Remember that the stage of maturity of the grain at harvest affect forage yield and feeding value. As the plant matures, the yield of dry matter per acre increases, but the quality decreases. Silage at the dough stage will be lower in crude protein, but it will produce 30 to 60 percent more dry matter tonnage per acre than silage cut in the boot stage (Table 1).
If you have much acreage, you will need to start harvesting in the late milk or early dough stage to keep forage from getting too dry. The boot stage lasts about 10 days, the milk stage 10 to 14 days and the dough stage 10 to 14 days.
Remember that 60 to 65 percent moisture is desirable for most silos. You can get by with 50 to 60 percent moisture in large or oxygen-limiting silos. Start adding moisture when the silage drops below 60 percent moisture in the late dough stage. Table 2 gives the amount of water to add to forages at various moisture levels.
Water needed to bring a ton of forage to 65 percent moisture
|Moisture in forage||Pounds per ton||Gallons per ton|
- Harvest in the mid-dough stage for maximum TDN and beef gain per acre.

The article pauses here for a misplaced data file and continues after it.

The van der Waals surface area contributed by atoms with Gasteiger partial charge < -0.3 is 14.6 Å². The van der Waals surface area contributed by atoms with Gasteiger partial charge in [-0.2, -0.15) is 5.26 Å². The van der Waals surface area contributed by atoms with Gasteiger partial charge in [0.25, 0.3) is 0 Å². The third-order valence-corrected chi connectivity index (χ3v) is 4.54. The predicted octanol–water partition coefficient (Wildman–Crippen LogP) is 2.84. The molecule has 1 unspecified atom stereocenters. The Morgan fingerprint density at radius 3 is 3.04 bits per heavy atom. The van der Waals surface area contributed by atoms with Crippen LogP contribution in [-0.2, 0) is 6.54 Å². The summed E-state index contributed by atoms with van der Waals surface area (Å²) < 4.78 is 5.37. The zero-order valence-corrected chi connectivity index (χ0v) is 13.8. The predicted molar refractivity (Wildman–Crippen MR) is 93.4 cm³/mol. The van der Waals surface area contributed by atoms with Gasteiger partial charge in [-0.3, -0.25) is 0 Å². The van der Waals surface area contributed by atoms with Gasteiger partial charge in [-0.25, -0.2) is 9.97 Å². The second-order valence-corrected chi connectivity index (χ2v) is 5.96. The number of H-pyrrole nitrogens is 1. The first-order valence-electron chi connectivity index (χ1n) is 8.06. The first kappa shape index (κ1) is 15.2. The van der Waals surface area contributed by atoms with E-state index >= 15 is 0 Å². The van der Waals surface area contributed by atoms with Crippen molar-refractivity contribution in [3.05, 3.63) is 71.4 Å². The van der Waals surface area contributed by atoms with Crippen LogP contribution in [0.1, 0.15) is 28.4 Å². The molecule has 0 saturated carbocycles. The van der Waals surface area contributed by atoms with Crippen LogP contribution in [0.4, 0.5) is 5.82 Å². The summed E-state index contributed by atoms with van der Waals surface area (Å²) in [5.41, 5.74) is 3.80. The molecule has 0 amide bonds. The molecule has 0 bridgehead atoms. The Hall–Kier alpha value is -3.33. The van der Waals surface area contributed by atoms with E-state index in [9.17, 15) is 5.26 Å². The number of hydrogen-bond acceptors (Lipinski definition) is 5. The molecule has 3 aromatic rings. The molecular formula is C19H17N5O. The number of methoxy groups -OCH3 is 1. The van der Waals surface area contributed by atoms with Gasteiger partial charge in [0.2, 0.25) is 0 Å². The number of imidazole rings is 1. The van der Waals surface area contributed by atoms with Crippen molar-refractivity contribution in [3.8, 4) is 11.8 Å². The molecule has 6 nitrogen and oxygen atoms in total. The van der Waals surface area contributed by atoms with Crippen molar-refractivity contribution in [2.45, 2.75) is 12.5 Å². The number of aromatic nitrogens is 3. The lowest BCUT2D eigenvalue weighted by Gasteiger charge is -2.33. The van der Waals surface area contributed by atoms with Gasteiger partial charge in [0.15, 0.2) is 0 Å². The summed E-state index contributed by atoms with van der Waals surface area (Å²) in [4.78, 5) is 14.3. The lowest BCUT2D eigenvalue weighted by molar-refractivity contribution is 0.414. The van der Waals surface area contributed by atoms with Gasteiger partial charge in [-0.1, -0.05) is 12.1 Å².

- Direct cut and chop fine — use a recutter screen if necessary.
- Ensile at about 60 to 65 percent moisture. Add water if forage moisture drops lower. You can mix it into a wetter forage such as alfalfa.
- Fill the silo rapidly and pack well to exclude air from the hollow stems.
- Cover and seal immediately after filling to reduce top spoilage.
Wheat silage can be substituted for corn silage and other roughages in high-grain finishing rations. When the two were compared in two trials, wheat silage was almost equal to corn silage when fed as 10 and 20 percent of the dry matter in high grain rations. Steers ate similar amounts of the rations, but those fed corn silage gained slightly faster (0.08 to 0.19 pounds per day).